Reinforcing bars are at the creative core of these upcycled objects, complimented by planes of glass, wood or concrete depending upon the style and functional needs of each resulting work of urban furniture. The results are rugged enough to weather outdoor garden or patio use, but sufficiently contemporary to rest inside a big-city loft as well.
These bars are the signature feature of works by Mizner Designs – they are left straight or deformed into curves, retaining their strength and allowing other materials to float lightly between, below or above each set of structural supports.
In some tables and chairs the steel reinforcement bars are let in their natural rusted state, raw and urban. In other cases, various sizes are coated in bright colors and used to make anything from shelving systems to coat racks.
On the one hand, the works are extremely rigid and controlled, but there remains an element of individuality to each piece due to daring color choices and the variegated nature of the reused rebar employed from one to the next.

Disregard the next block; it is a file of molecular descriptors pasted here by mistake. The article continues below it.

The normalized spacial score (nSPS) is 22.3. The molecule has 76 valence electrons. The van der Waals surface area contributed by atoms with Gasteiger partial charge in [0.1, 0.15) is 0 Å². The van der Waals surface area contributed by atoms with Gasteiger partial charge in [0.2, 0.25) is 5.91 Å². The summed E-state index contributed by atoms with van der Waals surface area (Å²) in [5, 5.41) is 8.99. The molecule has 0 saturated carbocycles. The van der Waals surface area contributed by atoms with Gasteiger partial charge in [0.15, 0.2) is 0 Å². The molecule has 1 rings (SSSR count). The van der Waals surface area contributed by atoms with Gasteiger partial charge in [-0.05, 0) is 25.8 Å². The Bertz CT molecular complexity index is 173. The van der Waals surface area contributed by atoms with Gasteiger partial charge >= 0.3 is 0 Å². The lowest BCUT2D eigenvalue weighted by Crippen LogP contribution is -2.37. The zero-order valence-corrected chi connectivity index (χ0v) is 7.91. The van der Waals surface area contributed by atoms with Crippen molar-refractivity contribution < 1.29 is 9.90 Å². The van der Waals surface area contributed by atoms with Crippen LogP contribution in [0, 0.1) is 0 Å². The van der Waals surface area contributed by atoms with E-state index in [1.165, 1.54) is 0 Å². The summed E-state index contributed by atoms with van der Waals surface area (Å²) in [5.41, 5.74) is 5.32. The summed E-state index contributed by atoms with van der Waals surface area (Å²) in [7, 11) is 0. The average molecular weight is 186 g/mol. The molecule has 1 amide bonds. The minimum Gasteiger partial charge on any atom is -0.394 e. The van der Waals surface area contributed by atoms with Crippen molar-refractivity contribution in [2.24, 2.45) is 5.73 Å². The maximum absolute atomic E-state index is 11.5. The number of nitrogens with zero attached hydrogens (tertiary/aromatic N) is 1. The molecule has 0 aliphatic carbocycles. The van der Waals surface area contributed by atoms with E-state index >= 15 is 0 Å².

Derek Mizner has a minimalism that is tempered with pragmatism and a sense of social responsibility realized in material sustainability, based in part on his post-academic years spend in the Peace Corps followed by further metalworking, architectural and urban design studies.
“While working with rebar and cypress wood, the concept of ‘truth to materials’ has always been important. The functional, raw characteristic of rebar as a construction component was bent and welded as a frame to support a relaxed seat position. This chair became the prototype for the fabrication of additional bent-rebar chairs.”
For the coat rack, “simple #4 rebar posts are split and welded to a farming disc. Powder-coated in vibrant colors allows the rebar ribs to pop from the piece.”
“Derek Mizner, originally from Austin, Texas has a degree in Environmental Design from Texas A&M University. After graduating cum laude, Derek returned to Austin to begin his career in architecture. A two-year stint with the Peace Corps in Central America gave Derek the perspective of the basic necessities and civic infrastructure needed by developing economies. “